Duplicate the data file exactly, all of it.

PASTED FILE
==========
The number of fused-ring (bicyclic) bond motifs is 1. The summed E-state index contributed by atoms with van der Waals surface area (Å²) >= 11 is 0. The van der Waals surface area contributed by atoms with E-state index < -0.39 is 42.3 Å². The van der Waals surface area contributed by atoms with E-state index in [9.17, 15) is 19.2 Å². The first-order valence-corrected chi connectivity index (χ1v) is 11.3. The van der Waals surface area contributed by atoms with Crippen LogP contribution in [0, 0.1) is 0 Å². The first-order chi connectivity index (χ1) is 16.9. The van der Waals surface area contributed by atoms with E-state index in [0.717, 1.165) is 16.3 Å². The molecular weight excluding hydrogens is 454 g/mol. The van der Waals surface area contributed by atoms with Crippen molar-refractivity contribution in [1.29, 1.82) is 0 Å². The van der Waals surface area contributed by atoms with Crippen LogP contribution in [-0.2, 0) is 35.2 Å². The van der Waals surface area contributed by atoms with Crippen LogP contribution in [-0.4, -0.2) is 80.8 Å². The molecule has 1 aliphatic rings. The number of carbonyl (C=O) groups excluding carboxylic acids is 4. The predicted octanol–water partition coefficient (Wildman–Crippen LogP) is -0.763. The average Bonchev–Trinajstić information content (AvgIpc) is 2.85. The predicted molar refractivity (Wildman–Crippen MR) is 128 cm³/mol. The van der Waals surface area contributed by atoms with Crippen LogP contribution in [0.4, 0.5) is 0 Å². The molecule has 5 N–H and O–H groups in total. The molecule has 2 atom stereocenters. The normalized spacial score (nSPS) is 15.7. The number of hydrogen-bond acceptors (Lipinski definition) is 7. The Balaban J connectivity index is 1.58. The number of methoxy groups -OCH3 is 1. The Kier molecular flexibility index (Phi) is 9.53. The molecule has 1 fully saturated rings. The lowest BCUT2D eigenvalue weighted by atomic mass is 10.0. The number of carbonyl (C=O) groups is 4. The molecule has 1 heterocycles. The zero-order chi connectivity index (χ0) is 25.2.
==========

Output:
The number of fused-ring (bicyclic) bond motifs is 1. The summed E-state index contributed by atoms with van der Waals surface area (Å²) >= 11 is 0. The van der Waals surface area contributed by atoms with E-state index < -0.39 is 42.3 Å². The van der Waals surface area contributed by atoms with E-state index in [9.17, 15) is 19.2 Å². The first-order valence-corrected chi connectivity index (χ1v) is 11.3. The van der Waals surface area contributed by atoms with Crippen LogP contribution in [0, 0.1) is 0 Å². The first-order chi connectivity index (χ1) is 16.9. The van der Waals surface area contributed by atoms with E-state index in [0.717, 1.165) is 16.3 Å². The molecular weight excluding hydrogens is 454 g/mol. The van der Waals surface area contributed by atoms with Crippen molar-refractivity contribution in [1.29, 1.82) is 0 Å². The van der Waals surface area contributed by atoms with Crippen LogP contribution in [-0.2, 0) is 35.2 Å². The van der Waals surface area contributed by atoms with Crippen LogP contribution in [-0.4, -0.2) is 80.8 Å². The molecule has 1 aliphatic rings. The number of carbonyl (C=O) groups excluding carboxylic acids is 4. The predicted octanol–water partition coefficient (Wildman–Crippen LogP) is -0.763. The average Bonchev–Trinajstić information content (AvgIpc) is 2.85. The predicted molar refractivity (Wildman–Crippen MR) is 128 cm³/mol. The van der Waals surface area contributed by atoms with Crippen LogP contribution in [0.4, 0.5) is 0 Å². The molecule has 5 N–H and O–H groups in total. The molecule has 2 atom stereocenters. The normalized spacial score (nSPS) is 15.7. The number of hydrogen-bond acceptors (Lipinski definition) is 7. The Balaban J connectivity index is 1.58. The number of methoxy groups -OCH3 is 1. The Kier molecular flexibility index (Phi) is 9.53. The molecule has 1 fully saturated rings. The lowest BCUT2D eigenvalue weighted by atomic mass is 10.0. The number of carbonyl (C=O) groups is 4. The molecule has 1 heterocycles. The zero-order chi connectivity index (χ0) is 25.2.